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I live in a hot and humid environment, therefore I monitor the hdd temperature using hddtemp and gkrellm. There is an LSI9211 8i sata/sas controller in my computer. I have drives connected to both my motherboard and the LSI. hddtemp monitors only the drives directly connected to my motherboard after booting the system, therefore gkrellm displays the temperature of those drvies only.

Logging in and restarting hddtemp before starting gkrellm fixes my issue, i.e. drives connected to the LSI controller are also visible. It seems that the drives connected to the LSI controller become visible only after hddtemp is started in the boot sequence. I think delaying it would help.

How can I delay the starting of hddtemp till all drives are visible? I prefer a way to check if drives are visible to the delay of a specific amount of seconds.

Two bootchart graphs (only the relevant part) attached. The boot sequence of the original setup. The other one is after applying the recommendation by Mikebabcock.

Original bootchart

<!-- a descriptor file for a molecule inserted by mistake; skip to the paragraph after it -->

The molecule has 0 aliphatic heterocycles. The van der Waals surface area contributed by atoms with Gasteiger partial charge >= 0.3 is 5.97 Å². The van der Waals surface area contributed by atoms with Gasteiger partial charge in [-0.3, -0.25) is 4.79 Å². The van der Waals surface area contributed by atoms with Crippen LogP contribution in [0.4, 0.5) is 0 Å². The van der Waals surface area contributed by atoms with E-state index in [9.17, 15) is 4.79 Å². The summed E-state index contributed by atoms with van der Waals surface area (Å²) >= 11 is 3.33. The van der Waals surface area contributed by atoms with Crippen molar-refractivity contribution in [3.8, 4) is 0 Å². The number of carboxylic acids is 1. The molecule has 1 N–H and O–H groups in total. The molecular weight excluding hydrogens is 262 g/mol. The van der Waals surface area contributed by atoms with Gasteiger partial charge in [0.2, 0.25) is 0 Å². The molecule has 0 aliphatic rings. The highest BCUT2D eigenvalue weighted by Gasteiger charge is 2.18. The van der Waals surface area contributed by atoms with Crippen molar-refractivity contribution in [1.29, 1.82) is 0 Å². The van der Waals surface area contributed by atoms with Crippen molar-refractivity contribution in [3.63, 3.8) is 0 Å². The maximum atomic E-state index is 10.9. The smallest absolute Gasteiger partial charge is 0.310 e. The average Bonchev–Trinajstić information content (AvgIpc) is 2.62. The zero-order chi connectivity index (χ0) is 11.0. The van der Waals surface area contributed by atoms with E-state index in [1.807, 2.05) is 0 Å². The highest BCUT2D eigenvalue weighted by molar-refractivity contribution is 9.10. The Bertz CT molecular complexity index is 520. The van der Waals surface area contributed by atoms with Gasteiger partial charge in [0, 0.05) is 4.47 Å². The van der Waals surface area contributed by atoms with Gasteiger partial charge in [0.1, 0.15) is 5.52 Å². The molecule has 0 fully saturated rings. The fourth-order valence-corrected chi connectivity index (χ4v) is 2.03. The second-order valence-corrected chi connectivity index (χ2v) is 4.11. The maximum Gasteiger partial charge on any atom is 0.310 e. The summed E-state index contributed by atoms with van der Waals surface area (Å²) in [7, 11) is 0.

Modified to execute hddtemp at the end

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You didn't mention your version of Linux, but assuming you're using one with init.d scripts, try something like vim /etc/init.d/hddtemp and change the priority on the 'chkconfig' line to 99, this will make it run pretty much at the end of the boot sequence.

Now do chkconfig hddtemp resetpriorities to change where it will start in the sequence. Best of luck if you're on a non-init.d system.

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I use ubuntu 12.04. It uses init.d scripts, however chkconfig line is not used in any of the system services. – Atis Sep 24 '12 at 2:04
I found that it uses upstart and dependencies on services are specified in the /etc/init.d/hddtemp file. I wonder if an event is emitted when all the drives are up and visible for the system. I have no idea how chkconfig interferes with it. – Atis Sep 24 '12 at 2:25
I managed to make the change by using update-rc.d hddtemp defaults 99. It does not help. See the bootcharts I attached to the original question. I need to delay the start of hddtemp until the logical volumes at the top of the charts (blkid, scsi_id, lvm. watershed sequence) are properly mounted. hddtemp is still to early. – Atis Sep 24 '12 at 2:56
Sorry I'm not familiar with the "right way" to delay it in this case, but you could 'cheat' and add a simple sleep command to the start() section of your hddtemp boot script. There is typically a function or a switch line that says start and if you throw in sleep 30 between that and whatever commands it runs, the script will be delayed by 30 seconds. – mikebabcock Sep 25 '12 at 13:22

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